Dundee teacher’s superhero dreams come true with new book

© Supplied
Mark Smith with his book.

A Tayside teacher is hoping to put the region  on the map after writing a superhero adventure book set in Dundee and Fife.

Mark Smith, who works at Glebeland Primary School, will have his children’s book Slugboy Saves the World distributed to shops around the UK, Australia and the USA.

The 31-year-old’s answer to the traditional slick superhero is Murdo McLeod, whose unorthodox powers include sliding up walls and secreting slippery slime from his skin – thanks to eating a radioactive garden slug.

The book cover.© Supplied
The book cover.

In a competitive superhero world, Slugboy is so underrated that he doesn’t even make the list when an evil mastermind devises a plan to capture all the other superheroes.

It is now up to Murdo to use his not-so-super powers to free the others and save the word.

Mark, who won the Kelpies children’s writing prize for his work last year, explained that he hoped to encourage kids who don’t normally read books to try them out.

He said: “I was brought up on superhero comics and have always wanted to write a book so when I decided to do it, it made sense to stick to what I know.

“The process of writing the book and getting it out there has been long, and now we’re finally at the stage where it’s being published – it really is a dream come true.

“I’m proud to be from Dundee, so it will be great for people further afield to learn more about the city and Scotland as a whole.

“Murdo’s adventure starts in Dundee, and he also moves on to St Andrew’s and Edinburgh.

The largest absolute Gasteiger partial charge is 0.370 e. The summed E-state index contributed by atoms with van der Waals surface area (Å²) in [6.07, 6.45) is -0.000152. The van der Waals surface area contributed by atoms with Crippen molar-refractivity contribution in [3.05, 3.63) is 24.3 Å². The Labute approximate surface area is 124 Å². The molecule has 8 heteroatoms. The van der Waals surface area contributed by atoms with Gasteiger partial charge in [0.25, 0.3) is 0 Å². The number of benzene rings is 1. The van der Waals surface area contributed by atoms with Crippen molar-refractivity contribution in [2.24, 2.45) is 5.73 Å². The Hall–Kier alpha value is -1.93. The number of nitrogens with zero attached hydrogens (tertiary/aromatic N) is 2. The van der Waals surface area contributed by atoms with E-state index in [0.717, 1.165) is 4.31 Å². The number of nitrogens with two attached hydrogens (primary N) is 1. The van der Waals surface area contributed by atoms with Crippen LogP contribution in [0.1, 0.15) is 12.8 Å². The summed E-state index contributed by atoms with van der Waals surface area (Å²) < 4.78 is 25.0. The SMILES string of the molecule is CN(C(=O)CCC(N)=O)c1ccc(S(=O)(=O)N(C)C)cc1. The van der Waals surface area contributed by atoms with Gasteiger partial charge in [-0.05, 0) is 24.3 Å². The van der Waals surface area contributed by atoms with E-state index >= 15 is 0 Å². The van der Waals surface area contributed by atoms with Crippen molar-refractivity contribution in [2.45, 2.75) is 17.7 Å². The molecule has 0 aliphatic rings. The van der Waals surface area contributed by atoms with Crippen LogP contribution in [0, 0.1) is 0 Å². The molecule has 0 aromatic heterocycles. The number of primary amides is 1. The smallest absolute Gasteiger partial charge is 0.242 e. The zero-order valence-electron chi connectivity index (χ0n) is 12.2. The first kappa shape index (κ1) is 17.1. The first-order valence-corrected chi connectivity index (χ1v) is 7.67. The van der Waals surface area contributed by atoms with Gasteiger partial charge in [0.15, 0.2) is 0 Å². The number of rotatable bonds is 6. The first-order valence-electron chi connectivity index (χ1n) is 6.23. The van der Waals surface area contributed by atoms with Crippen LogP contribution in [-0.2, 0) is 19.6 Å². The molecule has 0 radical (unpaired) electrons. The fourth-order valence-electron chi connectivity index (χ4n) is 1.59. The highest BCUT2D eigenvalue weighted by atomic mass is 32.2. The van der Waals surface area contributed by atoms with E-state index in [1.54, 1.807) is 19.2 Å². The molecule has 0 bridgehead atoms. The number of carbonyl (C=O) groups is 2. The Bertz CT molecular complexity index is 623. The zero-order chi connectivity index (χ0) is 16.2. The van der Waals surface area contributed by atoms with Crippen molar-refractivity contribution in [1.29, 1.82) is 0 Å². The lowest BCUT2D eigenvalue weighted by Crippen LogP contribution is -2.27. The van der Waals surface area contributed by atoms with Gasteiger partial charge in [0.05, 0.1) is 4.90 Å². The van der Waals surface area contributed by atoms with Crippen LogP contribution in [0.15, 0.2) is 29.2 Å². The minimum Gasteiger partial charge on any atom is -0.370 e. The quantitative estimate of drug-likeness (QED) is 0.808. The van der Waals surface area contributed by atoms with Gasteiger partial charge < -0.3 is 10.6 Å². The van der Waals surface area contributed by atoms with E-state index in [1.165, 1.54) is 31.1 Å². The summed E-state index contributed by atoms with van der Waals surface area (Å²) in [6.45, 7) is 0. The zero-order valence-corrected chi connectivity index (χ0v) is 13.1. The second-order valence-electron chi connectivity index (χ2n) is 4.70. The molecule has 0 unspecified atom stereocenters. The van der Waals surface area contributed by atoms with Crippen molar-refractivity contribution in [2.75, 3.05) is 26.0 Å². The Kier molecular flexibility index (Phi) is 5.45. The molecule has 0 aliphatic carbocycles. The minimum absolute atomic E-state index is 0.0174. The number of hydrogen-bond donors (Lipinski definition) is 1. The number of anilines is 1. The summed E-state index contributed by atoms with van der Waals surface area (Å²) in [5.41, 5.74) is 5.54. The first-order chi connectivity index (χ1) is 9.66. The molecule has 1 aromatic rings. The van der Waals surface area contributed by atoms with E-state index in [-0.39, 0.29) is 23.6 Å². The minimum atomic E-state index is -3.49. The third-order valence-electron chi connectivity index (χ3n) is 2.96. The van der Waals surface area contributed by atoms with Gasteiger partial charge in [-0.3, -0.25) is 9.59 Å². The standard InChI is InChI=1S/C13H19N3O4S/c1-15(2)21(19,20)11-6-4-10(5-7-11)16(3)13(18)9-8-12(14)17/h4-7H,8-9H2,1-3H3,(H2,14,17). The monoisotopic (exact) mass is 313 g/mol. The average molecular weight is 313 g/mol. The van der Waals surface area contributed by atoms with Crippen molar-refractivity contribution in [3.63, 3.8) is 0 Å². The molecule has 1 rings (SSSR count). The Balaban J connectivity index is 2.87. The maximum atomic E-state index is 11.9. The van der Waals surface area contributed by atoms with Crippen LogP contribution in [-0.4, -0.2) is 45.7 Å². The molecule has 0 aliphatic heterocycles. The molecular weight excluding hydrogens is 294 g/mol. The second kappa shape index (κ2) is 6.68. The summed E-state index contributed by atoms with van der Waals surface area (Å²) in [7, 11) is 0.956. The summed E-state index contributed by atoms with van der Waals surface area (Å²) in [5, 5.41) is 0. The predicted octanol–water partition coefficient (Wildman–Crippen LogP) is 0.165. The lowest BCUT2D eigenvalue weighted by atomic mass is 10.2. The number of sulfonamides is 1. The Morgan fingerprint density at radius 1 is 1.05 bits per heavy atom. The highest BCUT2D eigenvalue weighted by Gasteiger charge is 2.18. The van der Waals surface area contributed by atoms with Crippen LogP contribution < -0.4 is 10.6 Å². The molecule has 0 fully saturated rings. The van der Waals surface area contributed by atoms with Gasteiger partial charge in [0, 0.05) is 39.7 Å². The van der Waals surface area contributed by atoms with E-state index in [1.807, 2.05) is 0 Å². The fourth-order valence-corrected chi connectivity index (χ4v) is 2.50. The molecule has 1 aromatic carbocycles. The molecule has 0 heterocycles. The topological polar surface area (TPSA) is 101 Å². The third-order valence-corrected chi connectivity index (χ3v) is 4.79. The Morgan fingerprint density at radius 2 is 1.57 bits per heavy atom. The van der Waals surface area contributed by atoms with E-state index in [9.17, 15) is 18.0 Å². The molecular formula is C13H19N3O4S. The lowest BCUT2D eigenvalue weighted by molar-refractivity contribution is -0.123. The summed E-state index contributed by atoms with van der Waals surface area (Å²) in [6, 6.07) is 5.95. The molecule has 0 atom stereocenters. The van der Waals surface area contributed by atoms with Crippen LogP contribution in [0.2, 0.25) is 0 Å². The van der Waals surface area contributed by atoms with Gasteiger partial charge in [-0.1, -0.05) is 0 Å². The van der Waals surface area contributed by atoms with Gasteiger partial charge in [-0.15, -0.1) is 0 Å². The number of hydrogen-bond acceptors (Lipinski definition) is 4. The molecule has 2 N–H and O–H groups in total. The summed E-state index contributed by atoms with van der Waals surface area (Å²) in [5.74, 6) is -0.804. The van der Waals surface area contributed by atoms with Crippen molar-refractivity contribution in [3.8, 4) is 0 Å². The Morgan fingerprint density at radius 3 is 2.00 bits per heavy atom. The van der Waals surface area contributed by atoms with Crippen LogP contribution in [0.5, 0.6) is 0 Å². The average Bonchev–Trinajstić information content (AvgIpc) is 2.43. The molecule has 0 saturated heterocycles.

“Normally superheroes are big and flashy, with great looks and powers, so I wanted to do something a bit different.

“Instead of being bitten by a radioactive spider fr example, Murdo eats a big, grotty slug and then constantly messes up.

“I think it’s important to teach kids that they don’t have to be perfect all the time and that it’s OK to make mistakes as long as you’re trying your best.

“There are kids who don’t read many books, instead preferring comics, so I hope that this book will reach out to them and encourage them to read more.”

Mark said that although some of the pupils at his school know about the book, it will be a surprise for others.

He added: “I haven’t really talked much about it.

“I don’t want the kids to feel like they have to go out and buy it just because their teacher has written it, but I guess they’ll find out about it soon.”

Mark will be holding a free children’s event at the Dundee Literary Festival at Bonar Hall on October 20, with children (and adults!) encouraged to dress up as superheroes.